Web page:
Thiel says a monopoly is “a kind of company that’s so good at what it does that no other firm can offer a close substitute,” a company that’s “10x” better at what it does than anybody else.
Google hasn’t competed in search since the early 2000s, Thiel says, when it definitively leapt ahead of Microsoft and Yahoo.
And while Google doesn’t claim to be a monopoly, Thiel argues that is most certainly is, though clever positioning obscures the fact. He provides the following stats:
• Google owns about 67% of the global search market
• Google owns less than 3% of the global advertising market
• Google owns less than 0.24% of the global consumer tech market
Thiel says that Google frames itself as “just another tech company,” which allows it to sidestep scrutiny. But he assures us it’s a monopoly, since competitors Microsoft and Yahoo lag at 18% and 11% marketshare in search. And he says you can’t expect “to Bing” to enter the Oxford English Dictionary like “to Google” has.
But such monopolization is a good thing, Thiel says, and it’s what’s enabled Google to become America’s it company.
It’s allowed for Google’s Utopian HR policy, with perks that “aim to ensure that Googlers remain happy and healthy in all aspects of their lives.”
The differences between monopoly and competition go further than just profits, Thiel argues.
In a super competitive market where you’re not that different from your competitors, you have no choice but to ruthlessly “squeeze out every efficiency,” he says, which is “why small restaurants put grandma at work at the register.”
Then you have Google, which doesn’t have to compete with anybody, thus giving Larry, Sergey, and the gang the elbow room to actually care about their workers and their effect in the world — don’t expect to see Grandma Page manning the reception desk anytime soon.
Thiel goes further:
Google’s motto — “Don’t be evil” — is in part a branding play, but it’s also characteristic of a kind of business that’s successful enough to take ethics seriously without jeopardizing its own existence.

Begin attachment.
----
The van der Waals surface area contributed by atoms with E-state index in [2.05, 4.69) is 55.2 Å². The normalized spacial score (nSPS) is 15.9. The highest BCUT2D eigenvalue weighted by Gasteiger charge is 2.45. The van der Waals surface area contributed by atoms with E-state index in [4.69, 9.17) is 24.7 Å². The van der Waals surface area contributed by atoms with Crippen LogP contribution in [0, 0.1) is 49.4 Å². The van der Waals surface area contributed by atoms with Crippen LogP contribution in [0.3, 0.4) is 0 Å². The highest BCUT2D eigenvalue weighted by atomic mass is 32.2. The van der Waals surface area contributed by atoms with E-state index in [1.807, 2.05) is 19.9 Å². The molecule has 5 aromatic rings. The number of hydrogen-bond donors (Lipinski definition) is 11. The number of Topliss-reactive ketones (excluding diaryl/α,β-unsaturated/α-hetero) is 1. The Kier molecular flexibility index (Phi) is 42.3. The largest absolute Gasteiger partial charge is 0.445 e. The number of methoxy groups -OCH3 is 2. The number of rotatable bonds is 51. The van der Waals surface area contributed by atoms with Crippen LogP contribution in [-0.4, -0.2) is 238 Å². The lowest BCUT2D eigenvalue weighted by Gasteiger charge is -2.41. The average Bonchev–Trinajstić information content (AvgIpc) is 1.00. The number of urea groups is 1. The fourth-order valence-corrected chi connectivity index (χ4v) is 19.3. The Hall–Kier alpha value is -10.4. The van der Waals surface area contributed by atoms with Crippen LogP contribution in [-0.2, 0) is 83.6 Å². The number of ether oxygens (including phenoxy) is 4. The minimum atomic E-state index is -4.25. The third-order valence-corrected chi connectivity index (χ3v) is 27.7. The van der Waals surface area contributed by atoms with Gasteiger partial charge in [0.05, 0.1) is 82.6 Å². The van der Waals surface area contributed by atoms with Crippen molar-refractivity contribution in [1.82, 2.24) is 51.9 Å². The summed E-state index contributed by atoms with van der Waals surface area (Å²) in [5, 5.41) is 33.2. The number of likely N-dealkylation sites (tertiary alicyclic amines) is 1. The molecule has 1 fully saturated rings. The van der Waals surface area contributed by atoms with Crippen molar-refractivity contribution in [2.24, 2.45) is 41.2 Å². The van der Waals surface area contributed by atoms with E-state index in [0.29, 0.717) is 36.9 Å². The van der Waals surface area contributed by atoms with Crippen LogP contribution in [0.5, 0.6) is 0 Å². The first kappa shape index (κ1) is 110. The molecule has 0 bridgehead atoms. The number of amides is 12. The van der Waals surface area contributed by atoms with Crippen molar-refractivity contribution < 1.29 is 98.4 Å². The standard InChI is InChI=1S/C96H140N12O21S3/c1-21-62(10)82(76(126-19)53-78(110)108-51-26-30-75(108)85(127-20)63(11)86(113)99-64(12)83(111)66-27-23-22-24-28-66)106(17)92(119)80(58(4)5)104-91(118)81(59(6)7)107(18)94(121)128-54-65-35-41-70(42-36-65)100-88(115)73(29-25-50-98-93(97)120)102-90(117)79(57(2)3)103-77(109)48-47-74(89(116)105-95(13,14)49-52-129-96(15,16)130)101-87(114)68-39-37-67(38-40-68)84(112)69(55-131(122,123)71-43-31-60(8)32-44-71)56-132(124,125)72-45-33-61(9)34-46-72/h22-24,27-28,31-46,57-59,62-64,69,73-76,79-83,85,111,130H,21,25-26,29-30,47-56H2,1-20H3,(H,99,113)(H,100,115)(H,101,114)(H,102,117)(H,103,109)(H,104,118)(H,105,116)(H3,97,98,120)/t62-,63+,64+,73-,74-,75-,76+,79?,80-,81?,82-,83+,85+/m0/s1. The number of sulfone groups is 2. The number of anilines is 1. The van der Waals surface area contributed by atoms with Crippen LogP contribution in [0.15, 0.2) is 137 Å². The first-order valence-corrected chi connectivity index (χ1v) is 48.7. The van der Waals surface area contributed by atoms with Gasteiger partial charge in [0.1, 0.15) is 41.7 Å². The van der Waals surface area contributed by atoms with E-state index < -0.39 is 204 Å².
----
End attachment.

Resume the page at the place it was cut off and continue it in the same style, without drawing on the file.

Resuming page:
Monopolists can afford to think about things other than making money; non-monopolists can’t. In perfect competition, a business is so focused on today’s margins that it can’t possibly plan for a long-term future. Only one thing can allow a business to transcend the daily brute struggle for survival: monopoly profits.
Getting to a monopoly, then, is a matter of inventing something 10x better than any peer product, or discovering an entirely new category.
Society doesn’t need to be scared of monopolies, Thiel says, since upstarts will always come along to dethrone them, as Apple’s iOS did to Microsoft’s decades-long operating system dominance, and as Microsoft did to IBM before them. In this way, Thiel says, “monopolies drive progress.”
That’s why, the investor continues, businesses are succesful to the extent that they do what others can’t, that they “escape competition” with other companies, thus hamstringing the ability to make profits, take care of their employees, and plan for the future.
“Monopoly is therefore not a pathology or an exception,” Thiel concludes. “Monopoly is the condition of every successful business.”
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